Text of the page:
By: Priscilla Hayes
I have the great privilege of being a part-time garden educator for two K-5 schools in Princeton, New Jersey, a town that has had a commitment to garden education for over a decade. Generally, I am rushing around one of our school gardens either prepping a garden bed for a class that is coming out in 15 minutes or using a few spare minutes to weed and mulch. But, I had a few minutes to just sit in the Community Park School “Edible Garden” one beautiful day this fall. I had set up for a weekend garden event and was just waiting for people to arrive. On a bench in our classroom/seating area, I enjoyed the rare opportunity to slow myself down.
For all my protestations about people just needing to get outside and observe more, and my tossing about of the phrase “nature deficit disorder,” I was rather shocked to find the garden full of critters—birds, bees, butterflies and more, all acting as though I weren’t there.
Only a few feet away from me, a quite bold squirrel flung him or herself off a tree branch onto one of our tall and lovely corn stalks, grabbed tight, and waited as his/her weight bent the stalk down to the ground.
I’m pretty sure that’s when I called out, “hey you, squirrel!” It did occur to me, irrationally, that we needed a better name than just “squirrel” for our little friend, but in an instant, I had discovered who was stealing the corn from our corn patch. I wasn’t going to let our new friend steal another ear of corn, at least while I was sitting there!
True confessions: having saved an ear of corn, I somehow magically believed the squirrel (or squirrels) would never steal every one. But our squirrel did just that, scattering empty husks around the Edible Garden.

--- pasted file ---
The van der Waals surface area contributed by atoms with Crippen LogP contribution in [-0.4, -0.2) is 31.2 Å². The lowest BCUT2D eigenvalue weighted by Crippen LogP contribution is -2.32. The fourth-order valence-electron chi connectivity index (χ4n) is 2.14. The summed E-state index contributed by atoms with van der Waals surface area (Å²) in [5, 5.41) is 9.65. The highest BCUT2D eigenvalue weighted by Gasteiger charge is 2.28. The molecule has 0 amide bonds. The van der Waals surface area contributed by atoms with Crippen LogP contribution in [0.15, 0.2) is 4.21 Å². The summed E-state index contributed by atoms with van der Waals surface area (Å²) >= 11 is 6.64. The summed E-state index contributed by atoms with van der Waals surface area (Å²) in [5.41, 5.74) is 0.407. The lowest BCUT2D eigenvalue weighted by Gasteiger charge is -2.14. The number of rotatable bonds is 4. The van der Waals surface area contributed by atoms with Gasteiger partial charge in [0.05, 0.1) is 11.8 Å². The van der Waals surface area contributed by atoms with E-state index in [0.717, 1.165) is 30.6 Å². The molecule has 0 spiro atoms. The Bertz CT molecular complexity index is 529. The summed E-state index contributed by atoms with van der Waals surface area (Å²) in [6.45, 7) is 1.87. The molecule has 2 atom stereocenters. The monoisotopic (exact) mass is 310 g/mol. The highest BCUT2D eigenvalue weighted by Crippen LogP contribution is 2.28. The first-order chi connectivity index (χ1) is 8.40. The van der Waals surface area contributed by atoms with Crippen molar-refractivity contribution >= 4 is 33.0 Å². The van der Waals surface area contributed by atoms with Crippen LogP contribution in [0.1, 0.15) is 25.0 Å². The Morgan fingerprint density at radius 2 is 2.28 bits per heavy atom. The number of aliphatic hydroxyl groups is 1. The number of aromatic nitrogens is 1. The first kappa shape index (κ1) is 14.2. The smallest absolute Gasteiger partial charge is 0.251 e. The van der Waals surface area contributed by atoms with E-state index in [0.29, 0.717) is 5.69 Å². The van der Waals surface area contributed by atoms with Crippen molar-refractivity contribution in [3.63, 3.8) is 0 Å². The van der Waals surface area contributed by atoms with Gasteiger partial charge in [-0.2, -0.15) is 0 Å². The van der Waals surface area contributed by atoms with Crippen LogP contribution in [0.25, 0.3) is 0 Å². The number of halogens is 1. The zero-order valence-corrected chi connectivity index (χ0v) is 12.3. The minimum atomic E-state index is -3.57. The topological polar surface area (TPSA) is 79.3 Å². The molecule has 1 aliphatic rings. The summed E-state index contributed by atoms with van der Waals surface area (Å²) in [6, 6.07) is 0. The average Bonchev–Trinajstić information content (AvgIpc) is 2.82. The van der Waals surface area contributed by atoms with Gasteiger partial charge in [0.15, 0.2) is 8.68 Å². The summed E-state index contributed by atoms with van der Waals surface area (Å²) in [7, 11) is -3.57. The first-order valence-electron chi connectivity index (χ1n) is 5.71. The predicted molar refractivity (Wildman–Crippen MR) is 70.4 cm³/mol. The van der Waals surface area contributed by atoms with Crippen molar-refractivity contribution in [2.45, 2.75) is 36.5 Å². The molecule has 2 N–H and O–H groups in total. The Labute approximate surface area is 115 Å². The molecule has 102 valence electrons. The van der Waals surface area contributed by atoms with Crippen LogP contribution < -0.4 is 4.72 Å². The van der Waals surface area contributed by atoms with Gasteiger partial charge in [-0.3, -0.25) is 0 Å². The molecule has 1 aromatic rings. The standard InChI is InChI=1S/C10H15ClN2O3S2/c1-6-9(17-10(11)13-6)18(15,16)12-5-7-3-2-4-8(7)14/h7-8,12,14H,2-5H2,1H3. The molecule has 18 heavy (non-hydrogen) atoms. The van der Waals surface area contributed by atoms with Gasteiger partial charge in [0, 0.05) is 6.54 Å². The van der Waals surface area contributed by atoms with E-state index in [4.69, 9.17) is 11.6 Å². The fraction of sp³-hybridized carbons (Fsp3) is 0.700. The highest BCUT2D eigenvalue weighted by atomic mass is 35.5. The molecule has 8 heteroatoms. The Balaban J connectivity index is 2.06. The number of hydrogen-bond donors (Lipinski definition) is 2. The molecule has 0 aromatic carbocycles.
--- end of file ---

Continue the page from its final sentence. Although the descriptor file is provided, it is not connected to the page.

I had been planning to bring the fourth grade classes out to pick our lovely Indian corn, from seed donated by my friend Zane. But, having been reminded that a garden is not another human room, but a place where we are invited to share space with lovely living things, I created new lessons to let the kids experience the same reminder.
I asked each fourth grader to solve the mystery of the corn theft. Each student had to find clues to the thief’s identity, and use them to come up with a conclusion.
I also created a game of “critter bingo” to ask the kids to see who else besides our corn thief was sharing the garden with us. Students didn’t actually need to see a critter, but had to come up with clues that suggested that critter had been there. From the kids, I learned where every hole in our fence was, and the location of some probable rabbit or vole holes. We had a great discussion, considering seriously even the possibility that deer might have been here (in spite of our very tall deer fence). There are probably still some kids who believe the deer steal in by dark of night.
In spite of my many years of being a gardener, and in spite of my burning desire to get kids outside more to experience nature, it took observing the squirrel to remind me that the critters and the plants are much more full-time residents of the garden ecosystem than we humans are. We humans count mainly as visitors. The critters and plants freely invite us in to spend some time in a place that is shaped by humans, yes, but even more by non-humans—from the living soil, which contains more organisms per square inch than any other segment of earth—on up through the wonderful shading trees.
I am indoors as I write this, dreaming my way into the lovely private CP Edible Garden at a time when the ground is frozen. Me and the kids are really going to pay attention to the garden’s full-time residents this year, looking at the underside of leaves for insects, marveling at the small black voles that just love to hide under a flat of parsley plants and slowing down enough to see the birds. Of course, we also have to come up with our name for the squirrel, one that will describe what he/she teaches us.